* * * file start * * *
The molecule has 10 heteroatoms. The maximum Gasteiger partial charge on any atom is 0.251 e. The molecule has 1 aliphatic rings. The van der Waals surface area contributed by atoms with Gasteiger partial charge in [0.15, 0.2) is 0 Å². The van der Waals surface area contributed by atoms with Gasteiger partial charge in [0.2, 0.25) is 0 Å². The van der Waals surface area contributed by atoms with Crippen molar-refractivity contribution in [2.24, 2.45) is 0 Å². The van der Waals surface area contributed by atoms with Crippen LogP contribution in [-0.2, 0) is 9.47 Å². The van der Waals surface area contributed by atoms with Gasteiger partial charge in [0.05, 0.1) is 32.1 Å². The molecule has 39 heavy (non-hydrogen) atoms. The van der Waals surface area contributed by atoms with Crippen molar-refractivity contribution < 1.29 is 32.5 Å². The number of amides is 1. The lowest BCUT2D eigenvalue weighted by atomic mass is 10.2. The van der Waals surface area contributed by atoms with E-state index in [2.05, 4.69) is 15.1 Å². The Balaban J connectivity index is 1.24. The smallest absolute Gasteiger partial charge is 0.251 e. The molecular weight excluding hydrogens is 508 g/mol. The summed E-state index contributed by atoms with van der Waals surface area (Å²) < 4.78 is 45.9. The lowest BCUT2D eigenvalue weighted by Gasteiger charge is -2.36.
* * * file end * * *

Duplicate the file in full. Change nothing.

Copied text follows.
The molecule has 10 heteroatoms. The maximum Gasteiger partial charge on any atom is 0.251 e. The molecule has 1 aliphatic rings. The van der Waals surface area contributed by atoms with Gasteiger partial charge in [0.15, 0.2) is 0 Å². The van der Waals surface area contributed by atoms with Gasteiger partial charge in [0.2, 0.25) is 0 Å². The van der Waals surface area contributed by atoms with Crippen molar-refractivity contribution in [2.24, 2.45) is 0 Å². The van der Waals surface area contributed by atoms with Crippen LogP contribution in [-0.2, 0) is 9.47 Å². The van der Waals surface area contributed by atoms with Gasteiger partial charge in [0.05, 0.1) is 32.1 Å². The molecule has 39 heavy (non-hydrogen) atoms. The van der Waals surface area contributed by atoms with Crippen molar-refractivity contribution < 1.29 is 32.5 Å². The number of amides is 1. The lowest BCUT2D eigenvalue weighted by atomic mass is 10.2. The van der Waals surface area contributed by atoms with E-state index in [2.05, 4.69) is 15.1 Å². The Balaban J connectivity index is 1.24. The smallest absolute Gasteiger partial charge is 0.251 e. The molecular weight excluding hydrogens is 508 g/mol. The summed E-state index contributed by atoms with van der Waals surface area (Å²) < 4.78 is 45.9. The lowest BCUT2D eigenvalue weighted by Gasteiger charge is -2.36.